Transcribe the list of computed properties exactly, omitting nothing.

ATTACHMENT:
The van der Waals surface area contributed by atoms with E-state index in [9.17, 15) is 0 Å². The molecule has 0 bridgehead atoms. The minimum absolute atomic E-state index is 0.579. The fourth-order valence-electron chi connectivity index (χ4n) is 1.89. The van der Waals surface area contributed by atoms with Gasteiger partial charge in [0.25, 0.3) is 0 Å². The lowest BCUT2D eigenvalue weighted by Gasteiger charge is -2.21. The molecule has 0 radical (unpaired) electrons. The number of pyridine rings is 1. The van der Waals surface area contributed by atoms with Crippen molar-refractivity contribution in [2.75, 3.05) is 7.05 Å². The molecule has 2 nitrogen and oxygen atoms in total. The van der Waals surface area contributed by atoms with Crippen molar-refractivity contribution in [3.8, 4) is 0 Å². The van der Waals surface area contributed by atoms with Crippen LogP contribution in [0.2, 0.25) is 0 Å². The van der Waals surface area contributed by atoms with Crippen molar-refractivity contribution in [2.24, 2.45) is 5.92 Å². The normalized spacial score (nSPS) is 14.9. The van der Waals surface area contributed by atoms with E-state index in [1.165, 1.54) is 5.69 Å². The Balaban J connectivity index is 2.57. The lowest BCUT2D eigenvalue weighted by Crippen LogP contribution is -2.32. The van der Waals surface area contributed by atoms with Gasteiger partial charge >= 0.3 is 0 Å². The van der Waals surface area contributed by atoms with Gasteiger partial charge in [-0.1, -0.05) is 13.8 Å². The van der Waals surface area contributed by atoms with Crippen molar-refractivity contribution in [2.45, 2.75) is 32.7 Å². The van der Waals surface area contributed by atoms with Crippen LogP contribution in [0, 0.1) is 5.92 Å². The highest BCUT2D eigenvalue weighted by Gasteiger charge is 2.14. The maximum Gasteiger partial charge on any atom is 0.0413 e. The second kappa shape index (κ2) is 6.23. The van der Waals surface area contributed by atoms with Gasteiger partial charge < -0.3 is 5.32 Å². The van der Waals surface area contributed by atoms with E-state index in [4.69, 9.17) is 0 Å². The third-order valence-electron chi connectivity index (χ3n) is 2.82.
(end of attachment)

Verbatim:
The van der Waals surface area contributed by atoms with E-state index in [9.17, 15) is 0 Å². The molecule has 0 bridgehead atoms. The minimum absolute atomic E-state index is 0.579. The fourth-order valence-electron chi connectivity index (χ4n) is 1.89. The van der Waals surface area contributed by atoms with Gasteiger partial charge in [0.25, 0.3) is 0 Å². The lowest BCUT2D eigenvalue weighted by Gasteiger charge is -2.21. The molecule has 0 radical (unpaired) electrons. The number of pyridine rings is 1. The van der Waals surface area contributed by atoms with Crippen molar-refractivity contribution in [2.75, 3.05) is 7.05 Å². The molecule has 2 nitrogen and oxygen atoms in total. The van der Waals surface area contributed by atoms with Crippen molar-refractivity contribution in [3.8, 4) is 0 Å². The van der Waals surface area contributed by atoms with Crippen LogP contribution in [0.2, 0.25) is 0 Å². The van der Waals surface area contributed by atoms with Crippen molar-refractivity contribution in [2.24, 2.45) is 5.92 Å². The normalized spacial score (nSPS) is 14.9. The van der Waals surface area contributed by atoms with E-state index in [1.165, 1.54) is 5.69 Å². The Balaban J connectivity index is 2.57. The lowest BCUT2D eigenvalue weighted by Crippen LogP contribution is -2.32. The van der Waals surface area contributed by atoms with Gasteiger partial charge >= 0.3 is 0 Å². The van der Waals surface area contributed by atoms with Gasteiger partial charge in [-0.1, -0.05) is 13.8 Å². The van der Waals surface area contributed by atoms with Crippen molar-refractivity contribution in [2.45, 2.75) is 32.7 Å². The van der Waals surface area contributed by atoms with Crippen LogP contribution in [0, 0.1) is 5.92 Å². The highest BCUT2D eigenvalue weighted by Gasteiger charge is 2.14. The maximum Gasteiger partial charge on any atom is 0.0413 e. The second kappa shape index (κ2) is 6.23. The van der Waals surface area contributed by atoms with Gasteiger partial charge < -0.3 is 5.32 Å². The van der Waals surface area contributed by atoms with E-state index in [4.69, 9.17) is 0 Å². The third-order valence-electron chi connectivity index (χ3n) is 2.82.